VxRail 7.0.100 unlocks the potential of NVMe functionality in cache drives, especially when supporting write-intensive applications such as in-memory databases. With the most recent improvements to vSAN, VxRail can now take full advantage of the speed and predictability delivered by high-specification drives, outperforming standard SSDs by up to 60 percent.
With previous vSAN versions, faster cache drives did not provide meaningful performance improvements, although they did provide more predictable latency. The following figure shows that at lower performance demands, the differences between cache drives is insignificant. As higher and higher performance is required, however, higher specification cache drives are required.
Figure 5. Maximum performance
We ran this test based on RAID 1, with no compression or deduplication set up with an RDBMS type workload. During the test, we saw the most significant performance improvement when testing large block operations on the most performant drives. This improvement can greatly benefit write-intensive operations such as those that take place in in-memory database workloads. To protect data from the risk of memory failure, in-memory databases persist in-memory data to storage media and periodically flush all changed data from memory to the underlying data volumes.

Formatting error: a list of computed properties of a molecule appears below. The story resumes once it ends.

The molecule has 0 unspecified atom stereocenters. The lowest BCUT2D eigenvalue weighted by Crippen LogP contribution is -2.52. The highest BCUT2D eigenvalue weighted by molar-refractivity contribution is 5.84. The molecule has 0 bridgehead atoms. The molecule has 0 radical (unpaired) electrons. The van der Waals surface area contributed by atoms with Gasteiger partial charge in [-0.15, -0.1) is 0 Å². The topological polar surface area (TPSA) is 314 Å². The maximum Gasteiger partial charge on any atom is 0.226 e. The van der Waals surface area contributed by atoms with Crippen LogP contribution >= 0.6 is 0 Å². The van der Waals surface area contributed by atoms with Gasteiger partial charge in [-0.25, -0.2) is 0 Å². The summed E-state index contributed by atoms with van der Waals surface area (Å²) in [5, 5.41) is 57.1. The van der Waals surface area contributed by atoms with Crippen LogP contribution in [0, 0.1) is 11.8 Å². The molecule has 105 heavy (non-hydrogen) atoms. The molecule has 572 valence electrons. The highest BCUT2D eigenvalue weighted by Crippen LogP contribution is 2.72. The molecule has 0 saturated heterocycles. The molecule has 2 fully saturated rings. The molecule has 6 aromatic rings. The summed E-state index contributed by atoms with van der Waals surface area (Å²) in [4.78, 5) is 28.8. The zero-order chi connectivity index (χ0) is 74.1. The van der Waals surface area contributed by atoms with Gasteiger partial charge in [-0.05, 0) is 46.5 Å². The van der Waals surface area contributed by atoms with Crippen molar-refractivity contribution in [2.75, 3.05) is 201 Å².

With mixed workloads and small block operations, performance was comparable regardless of the drive specifications. However, when we pushed the system, we began to see significant performance deviations depending on the drive’s specifications. In short, below a certain IOPS threshold, the cache drive is not a determining factor. Above that threshold, however, higher performance requires a high performing cache drive.
When we need to stress our VxRail system to achieve maximum storage performance, we have to include the highest-performing drives that are available. The investment will yield huge latency improvements and increased maximum obtainable throughput.